Lisa:

And men produce sperm every day but the density of the sperm in each ejaculate is going to be… if he ejaculates five times in one day it’s going to be lighter than if he… so that’s something to consider. And it’s not helpful to go beyond five or six days so then there’s kind of like this magical window that you kind of have to sort out. And like I said, you can’t always predict exactly when you’re going to ovulate but you can get a general sense of what your cycles are typically like and that can help you to kind of do that particular strategy.

Lisa:

If your fertile window tends to be a bit longer, so if you tend to have several days of cervical fluid leading up to ovulation, you can consider holding off a couple of days before you start to see your cervical fluid. And then every other day. But I wouldn’t take the every other day too far because once you get close to ovulation you just want to hit those days.

Marc Sklar:

Yeah, awesome. The one, I think, variation that I usually tell patients is I want you to go a day after ovulation. For some, maybe even two but really that day after ovulation because there are some sperm that swim faster and you want to give them that opportunity and I’ve seen plenty of successful pregnancies happen that way as well so.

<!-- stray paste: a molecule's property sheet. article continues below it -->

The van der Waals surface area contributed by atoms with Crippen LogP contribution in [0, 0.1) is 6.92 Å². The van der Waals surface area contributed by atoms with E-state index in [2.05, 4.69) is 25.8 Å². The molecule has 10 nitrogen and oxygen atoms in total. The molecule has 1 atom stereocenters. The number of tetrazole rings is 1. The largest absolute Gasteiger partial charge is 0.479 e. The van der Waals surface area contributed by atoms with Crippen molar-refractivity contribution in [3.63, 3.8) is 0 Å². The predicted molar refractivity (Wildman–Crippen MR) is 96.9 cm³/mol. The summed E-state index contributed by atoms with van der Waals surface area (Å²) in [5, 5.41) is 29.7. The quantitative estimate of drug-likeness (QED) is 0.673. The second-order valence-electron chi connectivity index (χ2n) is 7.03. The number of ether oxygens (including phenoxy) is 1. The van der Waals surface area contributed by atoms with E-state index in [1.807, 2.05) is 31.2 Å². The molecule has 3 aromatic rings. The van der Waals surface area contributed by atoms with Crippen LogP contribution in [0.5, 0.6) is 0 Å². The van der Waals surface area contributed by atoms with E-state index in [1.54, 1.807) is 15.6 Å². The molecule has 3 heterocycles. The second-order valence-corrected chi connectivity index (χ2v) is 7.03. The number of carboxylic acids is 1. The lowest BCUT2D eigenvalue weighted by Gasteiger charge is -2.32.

Lisa:

Well I think that… so a lot of people use the ovulation predictors to kind of help them to time everything. And so I think that the way that I usually talk about it, because it really depends, not all women are tracking or taking their basal body temperature. So the three main signs that you would pay attention to if you’re using fertility awareness techniques are your cervical fluid and your basal body temperature and then the cervical position. So if you’re full on doing this as a method then you confirm ovulation when your cervical fluid basically dries up. So you have the clear, stretchy, and then it stops and then you basically go to dry. And that’s how confirm that you’ve ovulated.